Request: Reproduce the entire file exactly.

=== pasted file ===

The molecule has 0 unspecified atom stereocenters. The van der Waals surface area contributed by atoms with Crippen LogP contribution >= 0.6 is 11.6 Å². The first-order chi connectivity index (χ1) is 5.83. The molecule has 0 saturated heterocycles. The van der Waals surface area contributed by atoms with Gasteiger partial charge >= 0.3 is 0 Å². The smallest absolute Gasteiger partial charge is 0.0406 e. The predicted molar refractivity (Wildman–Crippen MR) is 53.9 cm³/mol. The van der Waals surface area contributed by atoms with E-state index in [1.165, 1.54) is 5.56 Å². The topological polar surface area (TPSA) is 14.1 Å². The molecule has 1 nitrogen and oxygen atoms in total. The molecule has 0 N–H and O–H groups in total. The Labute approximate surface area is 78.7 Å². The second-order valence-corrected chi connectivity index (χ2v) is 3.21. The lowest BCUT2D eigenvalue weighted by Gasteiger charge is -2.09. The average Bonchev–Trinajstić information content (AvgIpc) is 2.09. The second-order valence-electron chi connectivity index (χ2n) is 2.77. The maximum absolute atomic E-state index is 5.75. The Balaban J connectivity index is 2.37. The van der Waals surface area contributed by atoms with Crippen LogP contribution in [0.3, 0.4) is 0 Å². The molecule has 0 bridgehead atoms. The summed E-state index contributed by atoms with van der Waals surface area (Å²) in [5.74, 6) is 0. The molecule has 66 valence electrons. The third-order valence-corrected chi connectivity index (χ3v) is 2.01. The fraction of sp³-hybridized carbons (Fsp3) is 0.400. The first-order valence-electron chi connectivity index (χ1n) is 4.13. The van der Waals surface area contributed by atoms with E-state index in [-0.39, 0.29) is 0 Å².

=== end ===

The molecule has 0 unspecified atom stereocenters. The van der Waals surface area contributed by atoms with Crippen LogP contribution >= 0.6 is 11.6 Å². The first-order chi connectivity index (χ1) is 5.83. The molecule has 0 saturated heterocycles. The van der Waals surface area contributed by atoms with Gasteiger partial charge >= 0.3 is 0 Å². The smallest absolute Gasteiger partial charge is 0.0406 e. The predicted molar refractivity (Wildman–Crippen MR) is 53.9 cm³/mol. The van der Waals surface area contributed by atoms with E-state index in [1.165, 1.54) is 5.56 Å². The topological polar surface area (TPSA) is 14.1 Å². The molecule has 1 nitrogen and oxygen atoms in total. The molecule has 0 N–H and O–H groups in total. The Labute approximate surface area is 78.7 Å². The second-order valence-corrected chi connectivity index (χ2v) is 3.21. The lowest BCUT2D eigenvalue weighted by Gasteiger charge is -2.09. The average Bonchev–Trinajstić information content (AvgIpc) is 2.09. The second-order valence-electron chi connectivity index (χ2n) is 2.77. The maximum absolute atomic E-state index is 5.75. The Balaban J connectivity index is 2.37. The van der Waals surface area contributed by atoms with Crippen LogP contribution in [0.3, 0.4) is 0 Å². The molecule has 0 bridgehead atoms. The summed E-state index contributed by atoms with van der Waals surface area (Å²) in [5.74, 6) is 0. The molecule has 66 valence electrons. The third-order valence-corrected chi connectivity index (χ3v) is 2.01. The fraction of sp³-hybridized carbons (Fsp3) is 0.400. The first-order valence-electron chi connectivity index (χ1n) is 4.13. The van der Waals surface area contributed by atoms with E-state index in [-0.39, 0.29) is 0 Å².